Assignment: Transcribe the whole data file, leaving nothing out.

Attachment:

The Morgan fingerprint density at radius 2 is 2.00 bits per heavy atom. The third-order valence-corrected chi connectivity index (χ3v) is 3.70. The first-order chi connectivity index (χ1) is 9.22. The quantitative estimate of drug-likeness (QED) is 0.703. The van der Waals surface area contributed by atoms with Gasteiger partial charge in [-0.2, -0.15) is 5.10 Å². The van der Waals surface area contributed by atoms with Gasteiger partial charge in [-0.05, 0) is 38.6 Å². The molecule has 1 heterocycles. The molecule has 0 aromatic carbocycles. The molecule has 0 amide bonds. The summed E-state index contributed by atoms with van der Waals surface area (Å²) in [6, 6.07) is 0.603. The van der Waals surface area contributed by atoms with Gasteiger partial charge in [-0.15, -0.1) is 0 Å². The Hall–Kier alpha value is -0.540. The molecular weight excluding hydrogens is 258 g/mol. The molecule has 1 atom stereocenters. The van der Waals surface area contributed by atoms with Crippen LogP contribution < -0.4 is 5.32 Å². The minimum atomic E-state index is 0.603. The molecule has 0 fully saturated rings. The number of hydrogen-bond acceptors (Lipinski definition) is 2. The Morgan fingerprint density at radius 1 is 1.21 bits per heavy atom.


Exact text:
The Morgan fingerprint density at radius 2 is 2.00 bits per heavy atom. The third-order valence-corrected chi connectivity index (χ3v) is 3.70. The first-order chi connectivity index (χ1) is 9.22. The quantitative estimate of drug-likeness (QED) is 0.703. The van der Waals surface area contributed by atoms with Gasteiger partial charge in [-0.2, -0.15) is 5.10 Å². The van der Waals surface area contributed by atoms with Gasteiger partial charge in [-0.05, 0) is 38.6 Å². The molecule has 1 heterocycles. The molecule has 0 aromatic carbocycles. The molecule has 0 amide bonds. The summed E-state index contributed by atoms with van der Waals surface area (Å²) in [6, 6.07) is 0.603. The van der Waals surface area contributed by atoms with Gasteiger partial charge in [-0.15, -0.1) is 0 Å². The Hall–Kier alpha value is -0.540. The molecular weight excluding hydrogens is 258 g/mol. The molecule has 1 atom stereocenters. The van der Waals surface area contributed by atoms with Crippen LogP contribution < -0.4 is 5.32 Å². The minimum atomic E-state index is 0.603. The molecule has 0 fully saturated rings. The number of hydrogen-bond acceptors (Lipinski definition) is 2. The Morgan fingerprint density at radius 1 is 1.21 bits per heavy atom.